The genus Riccia has about 130 species, widely distributed in both tropical and temperate regions of the world. The plants grow predominantly on damp soil, moist and shady rocks and other similar terrestrial habitats. Riccia fluitans is, however, an aquatic species floating on stagnant or slowly running water. About 33 species of this genus have been reported from India. They occur mostly in the foot hills and plains. Riccia robusta and Riccia crystallina occur up to an altitude of 3000 meters in the Western Himalayas. Riccia ciliata, Riccia pathankotensis, Riccia robusta, Riccia gangetica, Riccia discolor, Riccia frostii, Riccia reticulata, Riccia hirsuta, Riccia melanospora and Riccia crystallina are other common Indian species. Riccia pathankotensis, Riccia discolor, Riccia melanospora, Riccia robusta and Riccia cruciata are endemic to India.
Gametophyte of Riccia
The gametophyte phage is predominant in the life cyle of Riccia, hence the main plant body is a gametophyte.
The gametophyte is flat, prostrate, dorsiventral, dark green and dichotomously branched. The branches of the thallus are linear to wedge-shaped. In terristrial forms, the plants usually take a typical rosette form due to the presence of several dichotomies close to each other. These rosettes are up to 15 cm in diameter. The thalli of Riccia reticulata are relatively thick, solcate and overlapped. In Riccia cruciata and Riccia pandei the thalli show cruciform arrangement. Riccia melanospora is characterized by the presence of several hairy epidermal outgrowths on the dorsal surface of the thallus. In terrestrial forms the thallus is approximetely 5-7 mm in length and 1-3 in width.
In most of the species each branch of the thallus has a midrip on the surface. The midrip is represented by a shallow groove, know as dorsal groove or furrow. It usually extends from the base to the tip of the thallus. In the male plants of Riccia discolor the midrip is restricted to the apical part of the thallus, whereas in the female plants it extends to the entire length of the thallus. In Riccia frostii, however, midrip is absent and upper surface of the thallus is flat or convex. At the apical portion of the thallus the midrip ends in a depression, known as apical notch. The growing point of the thallus is located in the notch.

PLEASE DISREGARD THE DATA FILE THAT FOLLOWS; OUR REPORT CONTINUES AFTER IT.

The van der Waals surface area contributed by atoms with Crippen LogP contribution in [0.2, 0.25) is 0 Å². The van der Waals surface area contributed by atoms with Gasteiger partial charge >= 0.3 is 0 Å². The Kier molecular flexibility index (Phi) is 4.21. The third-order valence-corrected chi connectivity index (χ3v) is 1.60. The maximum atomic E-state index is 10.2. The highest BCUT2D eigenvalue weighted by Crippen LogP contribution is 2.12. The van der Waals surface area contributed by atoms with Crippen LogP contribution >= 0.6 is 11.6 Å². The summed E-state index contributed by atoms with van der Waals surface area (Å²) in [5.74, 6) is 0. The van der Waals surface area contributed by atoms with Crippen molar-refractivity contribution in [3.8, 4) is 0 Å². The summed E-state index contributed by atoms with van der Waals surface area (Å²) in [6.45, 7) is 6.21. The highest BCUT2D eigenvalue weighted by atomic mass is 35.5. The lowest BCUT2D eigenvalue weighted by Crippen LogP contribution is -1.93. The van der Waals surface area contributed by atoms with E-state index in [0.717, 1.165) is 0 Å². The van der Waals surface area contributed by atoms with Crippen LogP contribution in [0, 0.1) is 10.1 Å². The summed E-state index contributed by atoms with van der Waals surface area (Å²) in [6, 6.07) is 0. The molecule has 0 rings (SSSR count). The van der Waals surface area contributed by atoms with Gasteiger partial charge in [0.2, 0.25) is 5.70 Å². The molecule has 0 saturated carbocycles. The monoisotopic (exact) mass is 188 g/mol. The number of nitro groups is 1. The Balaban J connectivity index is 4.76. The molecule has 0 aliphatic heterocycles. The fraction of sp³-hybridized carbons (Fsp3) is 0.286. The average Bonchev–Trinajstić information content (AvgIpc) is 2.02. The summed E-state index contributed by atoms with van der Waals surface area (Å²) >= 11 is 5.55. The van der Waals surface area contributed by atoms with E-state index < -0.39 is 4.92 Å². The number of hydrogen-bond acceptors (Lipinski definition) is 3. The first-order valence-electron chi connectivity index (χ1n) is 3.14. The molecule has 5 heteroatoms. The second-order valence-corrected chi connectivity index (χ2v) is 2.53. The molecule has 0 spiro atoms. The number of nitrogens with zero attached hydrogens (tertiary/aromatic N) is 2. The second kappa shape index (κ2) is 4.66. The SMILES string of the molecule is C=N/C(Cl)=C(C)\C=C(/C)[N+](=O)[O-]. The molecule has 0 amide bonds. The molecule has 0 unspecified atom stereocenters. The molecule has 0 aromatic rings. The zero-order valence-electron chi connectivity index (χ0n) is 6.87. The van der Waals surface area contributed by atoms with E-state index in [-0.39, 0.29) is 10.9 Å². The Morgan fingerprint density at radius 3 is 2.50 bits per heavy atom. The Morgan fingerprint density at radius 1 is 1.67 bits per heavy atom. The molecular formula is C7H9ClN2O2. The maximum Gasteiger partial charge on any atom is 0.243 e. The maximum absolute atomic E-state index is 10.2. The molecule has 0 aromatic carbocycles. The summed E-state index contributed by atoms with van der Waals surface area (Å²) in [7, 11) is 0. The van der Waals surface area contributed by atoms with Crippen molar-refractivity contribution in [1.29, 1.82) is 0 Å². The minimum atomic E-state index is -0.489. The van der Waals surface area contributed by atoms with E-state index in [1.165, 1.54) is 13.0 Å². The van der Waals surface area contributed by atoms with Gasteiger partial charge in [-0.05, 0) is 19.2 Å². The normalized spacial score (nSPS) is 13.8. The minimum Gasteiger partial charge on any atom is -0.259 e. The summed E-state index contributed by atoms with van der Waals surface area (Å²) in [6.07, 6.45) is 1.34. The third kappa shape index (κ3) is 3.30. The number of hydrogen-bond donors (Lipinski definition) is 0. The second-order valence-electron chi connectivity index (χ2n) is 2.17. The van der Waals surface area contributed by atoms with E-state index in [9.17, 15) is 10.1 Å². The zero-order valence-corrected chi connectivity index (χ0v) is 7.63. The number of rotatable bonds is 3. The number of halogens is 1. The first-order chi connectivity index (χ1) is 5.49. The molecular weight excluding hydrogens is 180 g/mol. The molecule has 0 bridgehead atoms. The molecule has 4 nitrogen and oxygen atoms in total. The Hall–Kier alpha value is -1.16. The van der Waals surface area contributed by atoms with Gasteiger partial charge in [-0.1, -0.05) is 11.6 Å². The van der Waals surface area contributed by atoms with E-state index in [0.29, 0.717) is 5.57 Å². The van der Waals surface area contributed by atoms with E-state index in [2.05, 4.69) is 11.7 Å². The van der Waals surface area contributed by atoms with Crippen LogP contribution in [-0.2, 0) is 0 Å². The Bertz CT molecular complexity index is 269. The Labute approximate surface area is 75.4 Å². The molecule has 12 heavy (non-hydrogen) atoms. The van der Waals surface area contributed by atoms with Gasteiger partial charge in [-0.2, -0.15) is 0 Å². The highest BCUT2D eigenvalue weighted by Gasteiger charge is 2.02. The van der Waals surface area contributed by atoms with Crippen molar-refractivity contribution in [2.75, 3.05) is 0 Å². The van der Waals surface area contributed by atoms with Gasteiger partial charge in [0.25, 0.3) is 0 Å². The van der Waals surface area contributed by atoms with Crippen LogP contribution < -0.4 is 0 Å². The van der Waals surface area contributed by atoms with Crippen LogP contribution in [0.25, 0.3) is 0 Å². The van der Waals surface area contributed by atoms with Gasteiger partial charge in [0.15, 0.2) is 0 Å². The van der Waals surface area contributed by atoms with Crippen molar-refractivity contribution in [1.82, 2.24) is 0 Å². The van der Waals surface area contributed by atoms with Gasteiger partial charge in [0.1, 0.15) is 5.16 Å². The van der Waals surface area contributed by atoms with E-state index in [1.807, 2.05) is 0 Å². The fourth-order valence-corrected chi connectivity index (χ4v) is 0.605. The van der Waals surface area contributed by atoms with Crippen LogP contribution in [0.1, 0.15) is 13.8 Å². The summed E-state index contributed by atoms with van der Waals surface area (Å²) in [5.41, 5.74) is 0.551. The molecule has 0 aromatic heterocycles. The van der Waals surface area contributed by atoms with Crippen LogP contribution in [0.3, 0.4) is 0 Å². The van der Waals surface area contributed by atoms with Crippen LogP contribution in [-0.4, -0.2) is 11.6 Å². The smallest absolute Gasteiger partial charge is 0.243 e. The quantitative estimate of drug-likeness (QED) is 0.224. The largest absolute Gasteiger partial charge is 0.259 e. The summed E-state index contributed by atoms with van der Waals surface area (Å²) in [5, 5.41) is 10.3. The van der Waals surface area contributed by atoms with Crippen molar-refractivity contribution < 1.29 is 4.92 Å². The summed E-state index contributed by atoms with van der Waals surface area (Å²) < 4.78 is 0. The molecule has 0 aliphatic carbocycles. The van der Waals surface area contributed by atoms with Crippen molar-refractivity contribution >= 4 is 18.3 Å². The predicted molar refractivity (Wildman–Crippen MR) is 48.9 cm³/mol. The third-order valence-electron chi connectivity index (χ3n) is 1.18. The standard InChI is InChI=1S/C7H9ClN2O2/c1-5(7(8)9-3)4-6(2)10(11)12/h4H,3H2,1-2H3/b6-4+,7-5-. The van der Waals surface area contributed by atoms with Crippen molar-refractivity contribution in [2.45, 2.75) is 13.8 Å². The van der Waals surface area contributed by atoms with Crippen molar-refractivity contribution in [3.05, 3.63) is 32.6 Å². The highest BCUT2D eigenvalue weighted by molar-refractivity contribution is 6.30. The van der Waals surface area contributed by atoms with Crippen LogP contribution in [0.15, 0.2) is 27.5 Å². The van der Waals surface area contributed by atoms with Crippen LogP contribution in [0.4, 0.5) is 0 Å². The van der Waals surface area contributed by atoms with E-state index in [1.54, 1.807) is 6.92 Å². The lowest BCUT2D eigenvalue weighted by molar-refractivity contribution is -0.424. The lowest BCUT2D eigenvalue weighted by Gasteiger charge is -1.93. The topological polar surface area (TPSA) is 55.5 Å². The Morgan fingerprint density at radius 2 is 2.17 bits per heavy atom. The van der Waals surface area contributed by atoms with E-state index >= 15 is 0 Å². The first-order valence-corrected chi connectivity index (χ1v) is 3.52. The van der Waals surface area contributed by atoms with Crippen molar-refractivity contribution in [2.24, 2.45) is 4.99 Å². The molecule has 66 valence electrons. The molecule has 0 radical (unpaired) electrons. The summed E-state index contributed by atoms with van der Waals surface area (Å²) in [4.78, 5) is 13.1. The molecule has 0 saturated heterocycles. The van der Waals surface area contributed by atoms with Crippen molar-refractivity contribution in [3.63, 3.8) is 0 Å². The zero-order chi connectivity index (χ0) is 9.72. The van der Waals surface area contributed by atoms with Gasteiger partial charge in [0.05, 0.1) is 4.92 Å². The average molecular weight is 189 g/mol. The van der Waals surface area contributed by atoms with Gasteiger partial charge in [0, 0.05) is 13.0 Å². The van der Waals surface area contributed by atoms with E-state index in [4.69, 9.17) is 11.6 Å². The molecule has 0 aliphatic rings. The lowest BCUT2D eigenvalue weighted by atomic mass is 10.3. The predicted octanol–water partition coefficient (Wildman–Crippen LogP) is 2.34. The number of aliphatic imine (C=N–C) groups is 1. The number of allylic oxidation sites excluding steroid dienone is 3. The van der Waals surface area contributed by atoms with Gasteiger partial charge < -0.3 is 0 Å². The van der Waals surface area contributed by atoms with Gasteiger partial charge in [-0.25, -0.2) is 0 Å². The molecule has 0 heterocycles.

The ventral surface ot the thallus bears many rhizoids and scales. The rhizoids, which are simply and outgrowths of lower epidermal cells, are unicellular and unbrached tubular structure. They are two type:
1.Smooth walled rhizoids – Their outer as well as inner walls are stretched and smooth, and
2.Tuberculate rhizoids – the inner wall of these rhizoids grows into peglike or plate-like ingrowths
Riccia melanospora and Riccia robusta have mostly smooth walled rhizoids.
The rhizoids attach the thallus to substratum and they also help in absorption of water and nutrients from the soil.
The scales are multicellular, one cell thick membranous structures. Their pink or violet colour is due to the presence of anthocyanin pigments. They are arranged in a single row along the margins of the thallus. In the apical region, they overlap each other and project forward to protect the growing point. The degree of persistence and size of the scale is dependent upon the habitat. Plants growing in moist terristerial habitats usually have small and ephemeral scales, whereas those of dry habitats have large and persistent scales. In some terristrial species like Riccia crystallina, Riccia cruciata and Riccia frostii the scales are either small, thin, delicae and inconspicuous or absent.
Riccia fluitans, an aquatic species, has a long, narrow, flat, ribbon-like, dichotomously brached thallus. It is about 30-50 mm in length and 1 mm: in width. It lacks scales and rhizoids, but terristrial forms of this species develop rhizoids and few small colourless scales at the anterior end of the thallus.
Interal structure or Anatomy of Riccia
Anatomically, the thallus is differentiated into a dorsal photosynthetic and ventral storage region.
The region consists of one or more vertical rows of unbranched photosynthetic filaments. All the cells of the photosynthetic filament, except the uppermost one, are similar. These cells contain mumerous discoid chloroplasts. The terminal cells are somewhat larger and colourless, and collectively form an ill defined loose and discontinuous upper epidermis. The photosynthetic filaments are separated from each other by narrow.
These air chambers open to the exterior through simple air pores on the dorsal surface of the thallus. The pores help in gaseous exchange.
In most of the species the air chambers in the photosynthetic region are usually in a single row but in Riccia robusta, Riccia cruciata and Riccia fluitans they occur in many irregular rows. In aquatic forms of Riccia fluitans, air chamber are almost completely closed by the dorsal epidermis but in terristrial forms each air chamber opens by a very minute central pore.
It lies below the photosynthetic region on the ventral side. It is made up of compactly arranged parenchymatous cells. These cells are devoid of chloroblast and do not have intercellular spaces. They contain starch as reserve food material. The innermost layer of the storage region forms the lower epidermis. Some cells of the lower epidermis give rise to rhizoids and scales.